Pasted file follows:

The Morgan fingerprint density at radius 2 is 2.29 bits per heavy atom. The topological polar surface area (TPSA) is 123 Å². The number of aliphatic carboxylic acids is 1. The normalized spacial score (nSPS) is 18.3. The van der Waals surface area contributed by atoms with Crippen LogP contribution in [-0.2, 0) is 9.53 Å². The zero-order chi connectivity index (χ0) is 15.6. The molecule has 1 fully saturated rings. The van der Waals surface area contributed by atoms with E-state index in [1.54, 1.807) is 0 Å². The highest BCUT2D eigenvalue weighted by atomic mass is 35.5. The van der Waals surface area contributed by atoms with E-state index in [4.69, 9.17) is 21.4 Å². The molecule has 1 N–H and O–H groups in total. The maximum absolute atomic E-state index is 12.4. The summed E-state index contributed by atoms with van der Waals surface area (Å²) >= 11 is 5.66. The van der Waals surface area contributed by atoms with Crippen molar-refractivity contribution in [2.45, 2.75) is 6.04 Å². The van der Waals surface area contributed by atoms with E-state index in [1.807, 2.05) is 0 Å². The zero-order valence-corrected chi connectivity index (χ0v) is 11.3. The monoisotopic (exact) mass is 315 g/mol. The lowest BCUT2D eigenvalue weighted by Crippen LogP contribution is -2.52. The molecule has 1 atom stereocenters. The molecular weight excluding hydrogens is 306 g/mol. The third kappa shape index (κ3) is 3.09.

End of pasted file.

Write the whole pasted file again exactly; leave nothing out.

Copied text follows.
The Morgan fingerprint density at radius 2 is 2.29 bits per heavy atom. The topological polar surface area (TPSA) is 123 Å². The number of aliphatic carboxylic acids is 1. The normalized spacial score (nSPS) is 18.3. The van der Waals surface area contributed by atoms with Crippen LogP contribution in [-0.2, 0) is 9.53 Å². The zero-order chi connectivity index (χ0) is 15.6. The molecule has 1 fully saturated rings. The van der Waals surface area contributed by atoms with E-state index in [1.54, 1.807) is 0 Å². The highest BCUT2D eigenvalue weighted by atomic mass is 35.5. The van der Waals surface area contributed by atoms with E-state index in [4.69, 9.17) is 21.4 Å². The molecule has 1 N–H and O–H groups in total. The maximum absolute atomic E-state index is 12.4. The summed E-state index contributed by atoms with van der Waals surface area (Å²) >= 11 is 5.66. The van der Waals surface area contributed by atoms with Crippen molar-refractivity contribution in [2.45, 2.75) is 6.04 Å². The van der Waals surface area contributed by atoms with E-state index in [1.807, 2.05) is 0 Å². The zero-order valence-corrected chi connectivity index (χ0v) is 11.3. The monoisotopic (exact) mass is 315 g/mol. The lowest BCUT2D eigenvalue weighted by Crippen LogP contribution is -2.52. The molecule has 1 atom stereocenters. The molecular weight excluding hydrogens is 306 g/mol. The third kappa shape index (κ3) is 3.09.